Tibet, Mahakala – Panjarnata

This form of Mahakala has one face with three eyes and bared fangs, 2 hands holding a skull cup and flaying knife against his heart (and usually a flat stick resting across his arms but not always) and two legs in a squatting position, often standing on a corpse. He wears a skull crown, a garland of severed heads, snakes as jewellery, a tiger skin loin cloth, and has flaming hair and staring eyes. Panjarnata Mahakala  (Lord of the Pavilion) is particular popular in Mongolia where he is regarded as a protector of the tent.

16th-17th century, Tibet, Mahakala Panjarnata, gilt copper alloy, private collection.

16th-17th century, Tibet, Mahakala Panjarnata, gilt copper alloy with pigment, private collection.

The beaded belt and the elegant loops of the flowing scarf on this sculpture show the influence of Chinese artists,  the style of the lotus base and the facial features are Tibetan.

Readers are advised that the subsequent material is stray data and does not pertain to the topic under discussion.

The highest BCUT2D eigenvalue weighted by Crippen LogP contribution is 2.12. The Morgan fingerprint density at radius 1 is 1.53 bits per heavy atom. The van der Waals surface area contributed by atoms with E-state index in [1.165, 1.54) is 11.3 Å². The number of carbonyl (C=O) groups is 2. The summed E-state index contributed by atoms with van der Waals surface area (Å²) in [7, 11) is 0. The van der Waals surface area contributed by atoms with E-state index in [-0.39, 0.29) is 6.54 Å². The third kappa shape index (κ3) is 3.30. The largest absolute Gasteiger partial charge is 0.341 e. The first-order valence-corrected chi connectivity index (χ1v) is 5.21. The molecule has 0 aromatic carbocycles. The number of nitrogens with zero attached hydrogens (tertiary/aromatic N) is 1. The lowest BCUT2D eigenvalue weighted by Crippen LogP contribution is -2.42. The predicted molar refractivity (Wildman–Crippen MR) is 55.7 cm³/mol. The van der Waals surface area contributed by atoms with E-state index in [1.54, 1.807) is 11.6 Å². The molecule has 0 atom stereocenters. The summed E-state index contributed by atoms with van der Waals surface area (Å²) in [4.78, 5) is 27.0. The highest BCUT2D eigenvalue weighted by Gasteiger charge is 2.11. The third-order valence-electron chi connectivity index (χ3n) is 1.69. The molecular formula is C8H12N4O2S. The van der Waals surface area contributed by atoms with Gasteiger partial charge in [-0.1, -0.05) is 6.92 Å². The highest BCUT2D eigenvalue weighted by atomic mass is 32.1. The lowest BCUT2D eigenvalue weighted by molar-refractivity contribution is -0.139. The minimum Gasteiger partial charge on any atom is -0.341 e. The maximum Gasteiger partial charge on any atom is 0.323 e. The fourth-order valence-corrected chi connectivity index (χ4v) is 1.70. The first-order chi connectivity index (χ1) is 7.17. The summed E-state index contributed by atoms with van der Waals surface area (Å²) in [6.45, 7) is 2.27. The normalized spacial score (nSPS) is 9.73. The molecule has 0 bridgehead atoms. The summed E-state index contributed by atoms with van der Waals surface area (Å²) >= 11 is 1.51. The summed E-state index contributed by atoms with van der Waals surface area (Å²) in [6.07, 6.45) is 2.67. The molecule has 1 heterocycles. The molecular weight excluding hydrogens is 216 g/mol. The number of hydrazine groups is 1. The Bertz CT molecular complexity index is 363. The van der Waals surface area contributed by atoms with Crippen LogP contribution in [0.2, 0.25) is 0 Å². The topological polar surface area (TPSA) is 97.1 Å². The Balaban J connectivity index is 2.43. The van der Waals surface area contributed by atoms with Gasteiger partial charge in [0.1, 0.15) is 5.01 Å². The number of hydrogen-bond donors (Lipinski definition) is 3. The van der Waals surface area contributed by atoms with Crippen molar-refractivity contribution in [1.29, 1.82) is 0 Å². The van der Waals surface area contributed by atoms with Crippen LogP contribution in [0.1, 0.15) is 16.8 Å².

18th century

18th century, Tibet, copper alloy and pigment, private collection.

Despite the absence of gilding and the archaic treatment of the faces, there are some features such as the scallop-shape flaming hair, the style of the skull crown, the garland of heads and the lotus base that correspond to a more recent period of Tibetan sculpture, i.e.17th-18th century.

 

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